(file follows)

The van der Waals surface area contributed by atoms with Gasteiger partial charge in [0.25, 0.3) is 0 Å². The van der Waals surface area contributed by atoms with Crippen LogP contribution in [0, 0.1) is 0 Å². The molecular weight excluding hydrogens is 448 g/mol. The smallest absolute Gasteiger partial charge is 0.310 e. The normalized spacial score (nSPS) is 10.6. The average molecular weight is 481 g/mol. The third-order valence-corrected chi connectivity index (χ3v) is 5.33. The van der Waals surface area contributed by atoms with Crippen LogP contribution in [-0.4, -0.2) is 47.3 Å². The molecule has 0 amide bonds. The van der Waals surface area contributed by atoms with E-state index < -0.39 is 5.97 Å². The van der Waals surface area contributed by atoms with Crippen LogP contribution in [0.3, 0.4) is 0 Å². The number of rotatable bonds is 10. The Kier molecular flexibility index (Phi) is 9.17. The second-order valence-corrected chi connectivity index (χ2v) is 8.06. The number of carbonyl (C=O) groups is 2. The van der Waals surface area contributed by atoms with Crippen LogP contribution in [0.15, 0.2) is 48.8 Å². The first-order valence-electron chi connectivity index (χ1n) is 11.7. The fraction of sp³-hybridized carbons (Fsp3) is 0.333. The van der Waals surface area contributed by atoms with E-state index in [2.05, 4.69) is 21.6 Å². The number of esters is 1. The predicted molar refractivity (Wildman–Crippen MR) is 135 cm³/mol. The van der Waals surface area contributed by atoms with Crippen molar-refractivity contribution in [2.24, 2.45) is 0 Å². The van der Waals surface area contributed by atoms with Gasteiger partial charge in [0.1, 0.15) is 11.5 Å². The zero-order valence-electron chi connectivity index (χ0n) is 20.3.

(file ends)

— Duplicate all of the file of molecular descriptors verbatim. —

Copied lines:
The van der Waals surface area contributed by atoms with Gasteiger partial charge in [0.25, 0.3) is 0 Å². The van der Waals surface area contributed by atoms with Crippen LogP contribution in [0, 0.1) is 0 Å². The molecular weight excluding hydrogens is 448 g/mol. The smallest absolute Gasteiger partial charge is 0.310 e. The normalized spacial score (nSPS) is 10.6. The average molecular weight is 481 g/mol. The third-order valence-corrected chi connectivity index (χ3v) is 5.33. The van der Waals surface area contributed by atoms with Crippen LogP contribution in [-0.4, -0.2) is 47.3 Å². The molecule has 0 amide bonds. The van der Waals surface area contributed by atoms with E-state index < -0.39 is 5.97 Å². The van der Waals surface area contributed by atoms with Crippen LogP contribution in [0.3, 0.4) is 0 Å². The number of rotatable bonds is 10. The Kier molecular flexibility index (Phi) is 9.17. The second-order valence-corrected chi connectivity index (χ2v) is 8.06. The number of carbonyl (C=O) groups is 2. The van der Waals surface area contributed by atoms with Crippen LogP contribution in [0.15, 0.2) is 48.8 Å². The first-order valence-electron chi connectivity index (χ1n) is 11.7. The fraction of sp³-hybridized carbons (Fsp3) is 0.333. The van der Waals surface area contributed by atoms with E-state index in [2.05, 4.69) is 21.6 Å². The number of esters is 1. The predicted molar refractivity (Wildman–Crippen MR) is 135 cm³/mol. The van der Waals surface area contributed by atoms with Crippen molar-refractivity contribution in [2.24, 2.45) is 0 Å². The van der Waals surface area contributed by atoms with Gasteiger partial charge in [0.1, 0.15) is 11.5 Å². The zero-order valence-electron chi connectivity index (χ0n) is 20.3.